Rights group urges free speech protection in Iraq

Human Rights Watch says penal code used to crack down on government critics including activists and journalists.

An Iraqi demonstrator reads Tuktuk newspaper during the ongoing anti-government protests, in Baghdad
Since October 2019, the Iraqi government ordered the closure of eight television and four radio stations for various periods over the alleged violation of media licensing rules [File: Thaier al-Sudani/Reuters]

Human Rights Watch (HRW) has called on the Iraqi authorities, including in the semi-autonomous Kurdish region, to enact reforms to its laws, saying vaguely worded laws have been used to violate the rights of critics, including activists and journalists, to freedom of expression.

In a 42-page report published on Monday, the US-based rights group detailed a range of defamation and incitement cases at the end of the former government’s term and during the new coronavirus pandemic, which were brought on by the Iraqi authorities against dissenting voices.

It called on the parliaments of Iraq and the Kurdish region of northern Iraq to “replace criminal defamation articles in the Penal Code with civil defamation penalties and amend laws that limit free speech to comply with international law”.

Iraq’s current penal code, which dates back to 1969, includes several defamation “crimes” such as “insulting the Arab community” and government officials, regardless of whether the allegation is true or not.

While international human rights law allows for restrictions on freedom of expression to protect people’s reputations, human rights lawyers agree that restrictions must be necessary and implemented narrowly.

“Given the mistrust between civil society and the media on the one hand and authorities on the other, Iraq’s new government and Kurdish authorities should reform laws to bring them in line with international standards,” said Belkis Wille, senior crisis and conflict researcher at HRW in a statement.

“Getting rid of vague provisions on insults and incitement would show that the authorities are committed to protecting free speech.”

The report titled ‘We might call you in at any time’: Free speech under threat in Iraq, examined 33 cases involving 21 activists and 14 journalists who reportedly suffered attacks, 13 cases related to the support of protest activities over social media and seven cases involving coverage of government corruption on mainstream or social media.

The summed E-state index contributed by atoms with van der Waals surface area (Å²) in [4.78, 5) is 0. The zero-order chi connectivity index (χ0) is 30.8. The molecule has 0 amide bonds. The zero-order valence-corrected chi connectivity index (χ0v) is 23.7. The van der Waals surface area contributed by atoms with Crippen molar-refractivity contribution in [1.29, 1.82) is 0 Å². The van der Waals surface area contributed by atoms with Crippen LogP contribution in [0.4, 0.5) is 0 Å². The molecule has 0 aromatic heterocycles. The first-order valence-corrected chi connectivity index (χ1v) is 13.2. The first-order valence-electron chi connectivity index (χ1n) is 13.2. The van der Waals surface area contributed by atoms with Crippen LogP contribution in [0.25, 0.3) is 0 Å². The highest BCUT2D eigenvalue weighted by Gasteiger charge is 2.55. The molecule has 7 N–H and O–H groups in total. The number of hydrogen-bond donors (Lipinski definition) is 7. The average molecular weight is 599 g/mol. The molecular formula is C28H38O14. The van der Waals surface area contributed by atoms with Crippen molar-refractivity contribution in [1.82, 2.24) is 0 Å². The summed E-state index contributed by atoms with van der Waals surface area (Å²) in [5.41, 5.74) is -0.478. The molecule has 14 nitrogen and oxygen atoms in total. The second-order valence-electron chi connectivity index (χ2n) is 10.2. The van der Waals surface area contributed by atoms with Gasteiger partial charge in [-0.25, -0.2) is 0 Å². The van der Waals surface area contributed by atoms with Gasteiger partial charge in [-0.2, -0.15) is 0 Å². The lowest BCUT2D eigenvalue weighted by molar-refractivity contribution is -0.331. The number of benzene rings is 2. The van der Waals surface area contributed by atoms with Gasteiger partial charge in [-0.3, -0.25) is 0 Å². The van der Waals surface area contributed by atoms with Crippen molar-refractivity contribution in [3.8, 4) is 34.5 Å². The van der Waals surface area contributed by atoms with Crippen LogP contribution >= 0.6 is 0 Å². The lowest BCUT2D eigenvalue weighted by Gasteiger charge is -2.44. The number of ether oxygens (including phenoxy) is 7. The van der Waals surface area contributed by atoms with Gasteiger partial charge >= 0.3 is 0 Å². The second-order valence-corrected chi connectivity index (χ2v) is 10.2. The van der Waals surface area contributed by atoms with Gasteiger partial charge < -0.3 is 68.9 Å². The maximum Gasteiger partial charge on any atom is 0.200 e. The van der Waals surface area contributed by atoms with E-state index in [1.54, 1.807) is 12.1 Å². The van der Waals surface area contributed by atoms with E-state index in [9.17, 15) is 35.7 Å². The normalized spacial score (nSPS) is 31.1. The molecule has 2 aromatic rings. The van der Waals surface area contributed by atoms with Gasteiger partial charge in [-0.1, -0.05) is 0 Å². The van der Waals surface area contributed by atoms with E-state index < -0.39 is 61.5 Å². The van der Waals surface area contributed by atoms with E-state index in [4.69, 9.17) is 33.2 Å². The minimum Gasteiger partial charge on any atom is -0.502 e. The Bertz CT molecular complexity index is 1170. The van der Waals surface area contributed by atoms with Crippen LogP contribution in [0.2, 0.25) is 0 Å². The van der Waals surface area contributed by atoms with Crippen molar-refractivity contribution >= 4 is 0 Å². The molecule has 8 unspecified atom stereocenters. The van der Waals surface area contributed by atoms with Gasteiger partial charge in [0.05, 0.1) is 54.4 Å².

One case detailed in the report was that of Haitham Sulaiman, a 48-year-old protest movement organiser who in a Facebook post on April 6 called on the governor of Muthana, a province in southern Iraq, to investigate corruption allegations in the state health department linked to the purchase of coronavirus masks.

“He was arrested on April 10, beaten, and forced to sign a document stating that the United States had bankrolled the protest movement,” the report stated.

HRW said the people interviewed for the report who had been criminally charged said they felt prosecutions had been used to intimidate critics of the government.

In addition to the crackdown on freedom of expression since the start of anti-government protests in October last year, the Iraqi government ordered the closure of eight television and four radio stations for several months over the alleged violation of media licensing rules.

Among those affected by the crackdown was Reuters’s license, which was temporarily suspended in April over an article alleging the number of confirmed coronavirus cases in the country was far higher than official figures.

HRW raised concerns over guidelines used by the Communications and Media Commission (CMC), which was set up in 2014 to regulate the media during Iraq’s fight against the ISIL (ISIS) armed group, which then controlled large swaths of the country. Although Iraq has largely overcome the threat of ISIL, the CMC’s “mandatory” guidelines, which were updated and renamed in 2019, remain in place.

Source: Al Jazeera